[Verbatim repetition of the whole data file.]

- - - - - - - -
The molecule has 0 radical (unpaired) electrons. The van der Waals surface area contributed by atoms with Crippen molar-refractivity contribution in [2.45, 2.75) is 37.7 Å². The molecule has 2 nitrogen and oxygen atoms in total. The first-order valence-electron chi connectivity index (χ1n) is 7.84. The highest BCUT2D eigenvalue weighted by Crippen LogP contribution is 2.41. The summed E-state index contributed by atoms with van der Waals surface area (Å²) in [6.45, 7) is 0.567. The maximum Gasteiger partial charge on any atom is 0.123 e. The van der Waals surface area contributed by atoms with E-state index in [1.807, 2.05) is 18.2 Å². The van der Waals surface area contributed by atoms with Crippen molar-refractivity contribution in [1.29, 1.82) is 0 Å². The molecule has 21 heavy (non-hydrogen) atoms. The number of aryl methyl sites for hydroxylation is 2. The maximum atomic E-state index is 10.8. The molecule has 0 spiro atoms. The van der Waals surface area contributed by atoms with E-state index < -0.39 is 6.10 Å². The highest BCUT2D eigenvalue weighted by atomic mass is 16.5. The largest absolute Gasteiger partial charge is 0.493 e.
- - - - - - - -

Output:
The molecule has 0 radical (unpaired) electrons. The van der Waals surface area contributed by atoms with Crippen molar-refractivity contribution in [2.45, 2.75) is 37.7 Å². The molecule has 2 nitrogen and oxygen atoms in total. The first-order valence-electron chi connectivity index (χ1n) is 7.84. The highest BCUT2D eigenvalue weighted by Crippen LogP contribution is 2.41. The summed E-state index contributed by atoms with van der Waals surface area (Å²) in [6.45, 7) is 0.567. The maximum Gasteiger partial charge on any atom is 0.123 e. The van der Waals surface area contributed by atoms with E-state index in [1.807, 2.05) is 18.2 Å². The van der Waals surface area contributed by atoms with Crippen molar-refractivity contribution in [1.29, 1.82) is 0 Å². The molecule has 21 heavy (non-hydrogen) atoms. The number of aryl methyl sites for hydroxylation is 2. The maximum atomic E-state index is 10.8. The molecule has 0 spiro atoms. The van der Waals surface area contributed by atoms with E-state index < -0.39 is 6.10 Å². The highest BCUT2D eigenvalue weighted by atomic mass is 16.5. The largest absolute Gasteiger partial charge is 0.493 e.